We have come an exceptionally long way from paper intensive underwriting, sales, and analytical activities. The nightmare of hundreds of pages of loss runs is long gone replaced by huge investments in data capture, management, and analysis. Underwriters and brokers have vast amounts of first- and third-party data available to them with an ability to share digitally. This creates a higher degree of certitude relative to evaluating a risk and pricing it properly leading to a better and quicker “yes or no answer.” The caveat I would offer here is that the use of AI and technology should not reduce the opportunity to build strong interpersonal relationships among company, broker, and buyer. AI and technology should be used to gain a deeper understanding of the business and allow for the development of better strategic and tactical direction which enhances the customer experience.
Risk appetite was not a term used in many strategies that focused on the previously mentioned attempt to be “all things to all people.” The advent of sophisticated modeling and development of data pools has exponentially expanded the analytical tools available to the industry. Now, risk appetite is predicated upon the actual experience in a product, industry, or geography as well as aggregation risk, Cat exposures and credit risk (socio and economic, political). The transparency of risk appetite relates to the quality of the customer journey among broker, company, and ultimate buyer.
- Marketing, sales management, and communication
These three components are critical to the quality of the customer experience offered to the brokers. The ability to communicate and manage complex strategies is critical to the experience a broker has with a company. All too often, communication was aimed only at specific products as opposed to the full array of capabilities offered by a company. The “production-underwriter” was often asked to deliver not only their own strategic messaging but those of other products. Well defined strategies and appetites combined with omni-channel communication capability has enhanced the overall marketing quality and visibility. The integration of broker focused relationship managers within insurance companies has also changed the landscape dramatically. The same is true for brokers who have implemented sophisticated carrier management strategies.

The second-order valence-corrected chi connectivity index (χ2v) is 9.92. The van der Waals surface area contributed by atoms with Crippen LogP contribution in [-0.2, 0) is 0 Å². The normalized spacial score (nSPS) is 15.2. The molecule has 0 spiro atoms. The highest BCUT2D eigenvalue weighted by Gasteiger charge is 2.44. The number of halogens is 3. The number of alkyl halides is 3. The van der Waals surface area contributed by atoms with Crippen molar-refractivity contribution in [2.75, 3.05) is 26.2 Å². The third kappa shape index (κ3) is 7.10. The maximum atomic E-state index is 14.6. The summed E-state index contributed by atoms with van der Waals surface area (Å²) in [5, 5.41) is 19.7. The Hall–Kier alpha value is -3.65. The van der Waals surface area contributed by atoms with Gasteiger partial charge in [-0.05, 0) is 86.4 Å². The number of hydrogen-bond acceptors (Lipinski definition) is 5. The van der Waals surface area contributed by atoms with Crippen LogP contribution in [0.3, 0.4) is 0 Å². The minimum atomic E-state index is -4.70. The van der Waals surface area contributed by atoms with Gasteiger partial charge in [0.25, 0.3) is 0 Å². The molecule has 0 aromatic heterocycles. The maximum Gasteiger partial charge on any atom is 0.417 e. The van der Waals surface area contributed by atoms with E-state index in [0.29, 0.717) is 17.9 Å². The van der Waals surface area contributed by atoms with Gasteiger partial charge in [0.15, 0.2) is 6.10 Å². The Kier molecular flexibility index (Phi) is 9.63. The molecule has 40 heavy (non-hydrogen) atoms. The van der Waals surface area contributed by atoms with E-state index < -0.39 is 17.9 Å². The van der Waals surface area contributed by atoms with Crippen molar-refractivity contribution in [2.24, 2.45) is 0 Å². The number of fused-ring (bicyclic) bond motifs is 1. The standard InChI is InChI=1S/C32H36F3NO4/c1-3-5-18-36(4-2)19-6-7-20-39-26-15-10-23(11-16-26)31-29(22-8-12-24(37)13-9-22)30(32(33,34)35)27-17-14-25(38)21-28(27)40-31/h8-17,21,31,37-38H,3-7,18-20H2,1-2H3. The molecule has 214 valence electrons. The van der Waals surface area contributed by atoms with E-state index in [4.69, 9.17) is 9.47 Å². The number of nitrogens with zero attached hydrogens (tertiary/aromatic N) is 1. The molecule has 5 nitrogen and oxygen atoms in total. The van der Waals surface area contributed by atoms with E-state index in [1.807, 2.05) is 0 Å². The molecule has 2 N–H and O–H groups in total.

My “bottom line” is that the companies that treat brokers as customers will be better equipped to execute their own strategies and deliver shareholder value. The road will not always be smooth given the uncertainties of market conditions and external factors but clarity of strategy and messaging among trading partners will smooth out many of the “bumps in the road.”
About the Author:
Ralph Mucerino began his professional insurance career with The Travelers and joined AIG in 1979. He held several roles in the Domestic Brokerage Group earlier in his career including Senior Vice President of Commerce & Industry and Senior Vice President of American Home and National Union where he was responsible for several business units and operations. During a distinguished forty-one-year career with American International group, Ralph led multiple diverse businesses which highlighted his leadership, vision, creativity, adaptability, and emotional intelligence. In 1996, he assumed the CEO role for the Africa-Middle East Region. He then relocated to Japan, where he served as President of the Far East Region, AIG’s largest general insurance operation outside of the United States. In November 2008, he was appointed Chief Operating Officer of AIU for the company’s international businesses. During his career, Ralph had a wide range of roles in both consumer and commercial insurance, including multiple regional management roles for domestic and overseas businesses, multiple product manager roles in commercial and consumer insurance, multiple leadership roles in distribution, marketing and client management and leadership positions in reengineering of AIG’s overseas businesses. Mr. Mucerino retired in October of 2020 as Senior Vice President of AIG.